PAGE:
OSHA Guidelines for Fall Arrest and Fall Protection Systems

Learn how OSHA-Compliant physical barriers, active work restraint, and personal fall arrest systems provide protection in elevated work areas.

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Published on: April 10, 2014

The U.S. Occupational Safety and Health Administration (OSHA) is responsible for establishing standards and ensuring the safety of American workplaces. The fall protection regulations enforced by OSHA are intended to prevent serious injuries and fatalities due to falls from higher elevations and may constitute a first line of defense for maintenance workers and other individuals who must perform their work on rooftops or suspended platforms.

Basics of OSHA Fall Protection

Depending on the work environment, OSHA fall protection regulations may require personal fall arrest systems, physical barriers to shield workers from dangerous areas or a combination of both of these systems to ensure optimal protection in elevated areas.

  • Personal fall arrest devices include safety nets to catch workers if they fall and lifeline systems that work with harnesses to stop falls within a relatively short distance.
  • Guardrails and other protective barriers are designed to prevent workers from venturing into unsafe areas and to provide a physical layer of shielding between the working environment and areas in which falls could occur to include ramps, walkways and openings.

OSHA also requires employers to maintain written records of their safety plans and any training given to staff members. The results of the annual fall protection system inspection should also be documented. If fall protection recertification is required, the steps taken and procedures instituted for this process should be recorded and provided to OSHA personnel upon request.

OSHA Requirements for Personal Fall Arrest Systems

Individual fall arrest systems must be secured to an anchorage located above or at the same level as the worker. This safety equipment typically includes a harness worn by the staff member, connectors and lifeline that are used to secure the restraint device to a solid anchorage and brakes or decelerators to prevent excessive speed during descent.

  • If a harness is used to provide fall arrest protection, the maximum arresting force is limited to 1,800 pounds.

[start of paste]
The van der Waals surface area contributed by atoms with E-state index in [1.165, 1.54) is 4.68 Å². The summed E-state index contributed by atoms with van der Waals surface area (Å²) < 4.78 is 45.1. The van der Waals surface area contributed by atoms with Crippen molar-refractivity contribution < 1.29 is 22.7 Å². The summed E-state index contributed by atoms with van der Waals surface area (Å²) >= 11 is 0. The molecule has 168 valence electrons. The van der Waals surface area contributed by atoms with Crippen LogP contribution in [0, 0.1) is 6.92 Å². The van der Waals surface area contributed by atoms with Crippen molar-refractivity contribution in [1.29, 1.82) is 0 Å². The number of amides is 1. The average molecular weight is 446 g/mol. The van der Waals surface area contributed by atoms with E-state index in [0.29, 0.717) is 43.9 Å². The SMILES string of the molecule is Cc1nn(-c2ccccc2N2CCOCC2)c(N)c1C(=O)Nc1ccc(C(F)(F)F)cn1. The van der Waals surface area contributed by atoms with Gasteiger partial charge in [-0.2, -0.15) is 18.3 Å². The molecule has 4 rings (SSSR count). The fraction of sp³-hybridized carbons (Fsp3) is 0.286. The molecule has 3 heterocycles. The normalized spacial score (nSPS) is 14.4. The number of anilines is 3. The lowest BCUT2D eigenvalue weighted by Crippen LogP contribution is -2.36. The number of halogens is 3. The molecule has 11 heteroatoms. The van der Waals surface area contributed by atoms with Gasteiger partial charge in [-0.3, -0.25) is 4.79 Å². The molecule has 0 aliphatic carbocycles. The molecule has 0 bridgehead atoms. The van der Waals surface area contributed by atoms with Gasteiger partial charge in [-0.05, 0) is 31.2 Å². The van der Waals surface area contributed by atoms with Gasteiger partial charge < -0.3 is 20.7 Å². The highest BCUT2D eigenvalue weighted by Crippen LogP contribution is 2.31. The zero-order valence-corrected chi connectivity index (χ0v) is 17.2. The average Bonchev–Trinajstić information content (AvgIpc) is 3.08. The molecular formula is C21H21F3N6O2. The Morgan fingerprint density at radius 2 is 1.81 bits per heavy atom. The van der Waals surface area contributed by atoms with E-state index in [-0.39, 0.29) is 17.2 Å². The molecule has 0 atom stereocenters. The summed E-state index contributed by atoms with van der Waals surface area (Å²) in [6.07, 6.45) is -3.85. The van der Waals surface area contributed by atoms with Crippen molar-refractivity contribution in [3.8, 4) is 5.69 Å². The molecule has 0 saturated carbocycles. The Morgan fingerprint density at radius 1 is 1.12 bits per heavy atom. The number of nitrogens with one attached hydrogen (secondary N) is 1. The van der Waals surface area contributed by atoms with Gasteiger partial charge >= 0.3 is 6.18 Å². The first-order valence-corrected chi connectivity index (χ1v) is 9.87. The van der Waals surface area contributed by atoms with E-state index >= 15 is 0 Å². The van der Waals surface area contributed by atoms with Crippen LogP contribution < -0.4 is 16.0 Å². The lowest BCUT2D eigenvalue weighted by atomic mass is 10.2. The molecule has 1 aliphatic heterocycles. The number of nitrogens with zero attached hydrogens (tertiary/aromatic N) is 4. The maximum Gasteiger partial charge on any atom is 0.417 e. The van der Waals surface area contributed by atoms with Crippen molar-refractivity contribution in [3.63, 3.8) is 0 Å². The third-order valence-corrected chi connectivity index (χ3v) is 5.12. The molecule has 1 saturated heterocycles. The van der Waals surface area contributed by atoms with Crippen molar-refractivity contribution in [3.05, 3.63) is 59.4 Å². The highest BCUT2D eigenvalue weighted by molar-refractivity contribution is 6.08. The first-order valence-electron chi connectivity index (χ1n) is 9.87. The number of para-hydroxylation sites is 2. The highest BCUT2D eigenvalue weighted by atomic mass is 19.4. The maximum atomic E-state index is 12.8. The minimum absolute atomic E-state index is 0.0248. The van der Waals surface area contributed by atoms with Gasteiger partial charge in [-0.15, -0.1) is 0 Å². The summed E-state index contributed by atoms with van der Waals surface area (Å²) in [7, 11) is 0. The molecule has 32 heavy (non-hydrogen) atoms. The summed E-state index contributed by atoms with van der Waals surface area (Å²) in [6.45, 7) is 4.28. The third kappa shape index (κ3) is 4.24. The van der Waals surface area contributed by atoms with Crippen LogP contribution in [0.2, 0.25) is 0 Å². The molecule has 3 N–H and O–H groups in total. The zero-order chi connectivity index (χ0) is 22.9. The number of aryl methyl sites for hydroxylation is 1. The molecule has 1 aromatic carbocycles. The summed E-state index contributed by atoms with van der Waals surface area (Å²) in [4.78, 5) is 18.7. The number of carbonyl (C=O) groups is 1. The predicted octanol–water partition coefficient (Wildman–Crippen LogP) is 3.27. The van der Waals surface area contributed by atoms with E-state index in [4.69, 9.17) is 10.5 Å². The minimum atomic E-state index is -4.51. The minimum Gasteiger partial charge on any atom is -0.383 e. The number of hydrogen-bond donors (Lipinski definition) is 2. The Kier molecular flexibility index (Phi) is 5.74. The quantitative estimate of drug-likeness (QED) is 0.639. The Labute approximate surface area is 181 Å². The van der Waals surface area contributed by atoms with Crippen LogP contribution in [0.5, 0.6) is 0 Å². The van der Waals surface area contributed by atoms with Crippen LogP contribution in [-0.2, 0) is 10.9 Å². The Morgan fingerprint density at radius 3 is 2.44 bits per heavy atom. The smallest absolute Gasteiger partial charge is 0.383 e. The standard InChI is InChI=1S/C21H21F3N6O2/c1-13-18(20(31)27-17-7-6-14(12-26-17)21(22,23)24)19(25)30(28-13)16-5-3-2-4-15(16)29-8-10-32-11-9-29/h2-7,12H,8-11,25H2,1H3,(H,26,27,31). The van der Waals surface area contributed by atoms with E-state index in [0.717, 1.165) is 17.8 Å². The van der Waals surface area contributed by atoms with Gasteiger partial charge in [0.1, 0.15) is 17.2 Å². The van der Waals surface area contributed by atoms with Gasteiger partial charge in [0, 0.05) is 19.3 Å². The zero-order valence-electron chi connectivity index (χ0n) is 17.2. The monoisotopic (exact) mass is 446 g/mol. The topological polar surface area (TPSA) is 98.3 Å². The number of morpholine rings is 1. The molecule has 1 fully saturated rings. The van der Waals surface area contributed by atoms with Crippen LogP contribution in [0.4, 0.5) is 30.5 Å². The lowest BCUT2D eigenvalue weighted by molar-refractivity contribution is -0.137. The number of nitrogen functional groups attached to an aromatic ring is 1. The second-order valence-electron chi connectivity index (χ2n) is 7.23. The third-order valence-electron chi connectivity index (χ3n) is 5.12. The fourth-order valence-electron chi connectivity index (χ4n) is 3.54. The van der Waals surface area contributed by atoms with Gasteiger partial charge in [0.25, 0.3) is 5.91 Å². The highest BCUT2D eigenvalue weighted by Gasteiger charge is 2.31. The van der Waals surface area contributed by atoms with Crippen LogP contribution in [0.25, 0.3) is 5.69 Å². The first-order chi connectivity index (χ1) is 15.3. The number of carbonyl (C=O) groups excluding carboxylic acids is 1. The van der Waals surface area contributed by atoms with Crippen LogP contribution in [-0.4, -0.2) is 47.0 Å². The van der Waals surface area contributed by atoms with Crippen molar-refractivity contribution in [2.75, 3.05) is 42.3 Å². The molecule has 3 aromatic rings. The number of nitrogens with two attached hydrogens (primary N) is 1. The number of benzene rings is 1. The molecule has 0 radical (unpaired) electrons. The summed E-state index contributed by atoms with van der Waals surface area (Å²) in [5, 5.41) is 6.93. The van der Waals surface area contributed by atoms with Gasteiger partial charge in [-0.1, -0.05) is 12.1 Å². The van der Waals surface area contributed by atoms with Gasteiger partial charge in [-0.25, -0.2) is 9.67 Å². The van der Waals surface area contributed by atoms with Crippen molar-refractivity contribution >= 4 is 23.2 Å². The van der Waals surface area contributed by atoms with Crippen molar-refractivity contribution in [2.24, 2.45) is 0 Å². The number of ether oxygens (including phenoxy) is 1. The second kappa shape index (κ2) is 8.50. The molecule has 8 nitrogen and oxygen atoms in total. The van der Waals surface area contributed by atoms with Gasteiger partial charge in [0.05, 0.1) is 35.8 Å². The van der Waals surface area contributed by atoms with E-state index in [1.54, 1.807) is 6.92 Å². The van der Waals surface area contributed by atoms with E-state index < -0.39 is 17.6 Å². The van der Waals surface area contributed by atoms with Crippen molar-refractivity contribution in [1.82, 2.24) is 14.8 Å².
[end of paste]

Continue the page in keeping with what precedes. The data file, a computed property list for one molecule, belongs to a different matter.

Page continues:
• Fall arrest systems must not allow the worker to fall more than six feet or to reach a lower level of scaffolding before stopping the fall.
  • Safety nets must be installed as close as is practical to the level at which a fall could occur to reduce the distance necessary for arresting the fall.
  • Belts are no longer allowed to be incorporated as part of an OSHA-approved fall arrest system.

Personal fall arrest equipment must be inspected regularly to ensure that it is in proper working order and capable of sustaining the weight and the impact energy likely during an accidental fall.

OSHA Requirements for Physical Barriers

Guardrails are the most common form of physical barrier used in high-elevation workplaces and are available in a variety of configurations. OSHA regulations provide guidance for maintenance companies in the design of these safety systems:

  • The top edge of the guardrail must be 39 to 45 inches above the working surface and must be strong enough to stand up to an impact constituting 200 pounds of pressure.
  • Unless another barrier is present between the guardrail and the work surface, an intermediate rail must also be placed midway between the top rail and the working level. This railing must be capable of sustaining a 150-pound impact.
  • Mesh or screening can be used as a substitute for the mid-range railing; however, it must also be able to absorb up to 150 pounds of direct force.
  • Companies can opt for individual fall-arrest systems or can install guardrails and other physical barriers. If guardrails are selected, however, they must be installed properly and in a way that prevents falls effectively.
  • Training is required for all staff members to ensure safer work habits and proper use of fall arrest equipment and guardrails in elevated areas of the worksite.

By adhering to all OSHA regulations and maintaining meticulous records regarding required training, inspection results and other elements of the corporate safety plan, most building owners and maintenance companies can improve safety for their workers and reduce the risks of serious harm in the workplace environment.

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